The Makwa knew his journey would be hard, but the respect he would gain was greater than the challenge. He did not know where to go, but a part of him did. Every night when he went to sleep he had powerful dreams that were giving him strength to carry on and directions on the quest that he set out for. Every morning at the break of dawn he set out.  The cold, crisp air kept him going. As he walked through what seemed to be an endless forest he would rest up. When he did, his dreams would fill his head bringing his morale up and learning where he needed to go.

Every day the villagers grew weaker. Medicine men and women were called from different parts of the region, each bringing their  own medicine to try and help. Many tried, many failed  but the village was still getting  weaker.  The sickness started with the Elders and with each passing day it kept getting worse and worse, until  there was only the youth and young children left in the village. The food was dwindling, the Chief decided that there was no other option except to let the young ones hunt.  Many still needed to learn but there was one by the name of Running Wolf, who was taught by his father to hunt.  He gathered all the people willing to hunt for their village.  The Chief was proud of the young ones, and presented them with an eagle feather before they set off.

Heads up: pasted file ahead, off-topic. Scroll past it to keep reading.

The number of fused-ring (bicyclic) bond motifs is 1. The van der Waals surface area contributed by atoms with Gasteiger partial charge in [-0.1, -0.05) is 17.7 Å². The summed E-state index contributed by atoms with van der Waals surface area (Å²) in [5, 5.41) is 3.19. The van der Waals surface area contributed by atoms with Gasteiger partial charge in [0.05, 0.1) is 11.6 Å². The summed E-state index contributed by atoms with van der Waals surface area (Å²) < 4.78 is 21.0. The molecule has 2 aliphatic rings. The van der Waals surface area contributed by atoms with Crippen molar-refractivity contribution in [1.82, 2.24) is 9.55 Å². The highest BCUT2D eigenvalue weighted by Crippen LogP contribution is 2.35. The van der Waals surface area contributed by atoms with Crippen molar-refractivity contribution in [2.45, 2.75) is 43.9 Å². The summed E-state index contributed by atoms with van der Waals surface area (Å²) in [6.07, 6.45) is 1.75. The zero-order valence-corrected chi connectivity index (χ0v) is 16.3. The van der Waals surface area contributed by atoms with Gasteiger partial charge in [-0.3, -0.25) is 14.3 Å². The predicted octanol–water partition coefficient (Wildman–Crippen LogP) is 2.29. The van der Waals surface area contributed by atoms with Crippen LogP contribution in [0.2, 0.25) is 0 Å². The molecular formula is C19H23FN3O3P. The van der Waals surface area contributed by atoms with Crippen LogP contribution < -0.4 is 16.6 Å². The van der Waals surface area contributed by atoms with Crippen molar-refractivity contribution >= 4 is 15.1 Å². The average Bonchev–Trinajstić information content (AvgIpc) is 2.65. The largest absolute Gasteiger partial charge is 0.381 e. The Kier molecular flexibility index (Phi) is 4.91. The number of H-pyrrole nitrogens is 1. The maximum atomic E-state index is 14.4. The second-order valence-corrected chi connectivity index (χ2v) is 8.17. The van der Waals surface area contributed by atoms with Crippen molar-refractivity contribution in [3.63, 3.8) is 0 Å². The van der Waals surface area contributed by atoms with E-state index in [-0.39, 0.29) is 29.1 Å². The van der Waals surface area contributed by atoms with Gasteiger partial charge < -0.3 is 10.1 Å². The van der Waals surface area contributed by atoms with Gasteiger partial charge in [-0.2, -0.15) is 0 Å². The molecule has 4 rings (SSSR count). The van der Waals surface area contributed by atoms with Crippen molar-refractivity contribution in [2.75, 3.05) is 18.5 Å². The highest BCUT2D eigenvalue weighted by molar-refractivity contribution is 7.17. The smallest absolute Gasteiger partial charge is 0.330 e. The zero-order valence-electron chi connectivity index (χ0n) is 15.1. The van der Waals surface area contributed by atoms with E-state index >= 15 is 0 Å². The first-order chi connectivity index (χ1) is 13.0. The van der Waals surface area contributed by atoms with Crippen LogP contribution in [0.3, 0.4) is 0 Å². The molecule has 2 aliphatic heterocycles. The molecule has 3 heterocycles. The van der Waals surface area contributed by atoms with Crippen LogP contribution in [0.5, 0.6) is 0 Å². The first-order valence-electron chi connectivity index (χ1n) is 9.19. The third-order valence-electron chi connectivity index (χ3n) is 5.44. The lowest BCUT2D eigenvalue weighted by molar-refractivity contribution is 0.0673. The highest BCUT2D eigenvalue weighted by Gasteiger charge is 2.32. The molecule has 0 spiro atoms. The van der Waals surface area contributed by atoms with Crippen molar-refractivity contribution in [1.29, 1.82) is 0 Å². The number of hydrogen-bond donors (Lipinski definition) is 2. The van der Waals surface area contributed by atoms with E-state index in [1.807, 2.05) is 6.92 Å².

Soaring through the air, the Eagle followed the young hunters keeping a constant eye on them. He flew just above the trees as they crept through the forest hoping to return home with plenty of food for all. As Eagle glanced down, his attention was captured by Wolf. He was standing behind some brush with his tail down and head lowered. Eagle cried out to Wolf, asking for his assistance. Knowing the young ones were going hungry and in need of food the Wolf was able to startle a buck into a nearby open field for the young ones to strike down. The children and the youth gave thanks to Eagle and Wolf for their help and not letting their community go hungry for the time being.

Makwa stopped to rest at a nearby stream to collect himself.  He had been travelling nonstop for many moons and was now growing exhausted. Just when he thought that he couldn’t go any farther, Makwa gazed down into the cool blue stream that was flowing steadily. He noticed something different, something he had never noticed before. There were tiny little leaves flowing down the stream. Makwa looked harder at the leaves as he took one in his paw. Having never seen this leaf before, he decided to travel upstream to find where the leaves were coming from.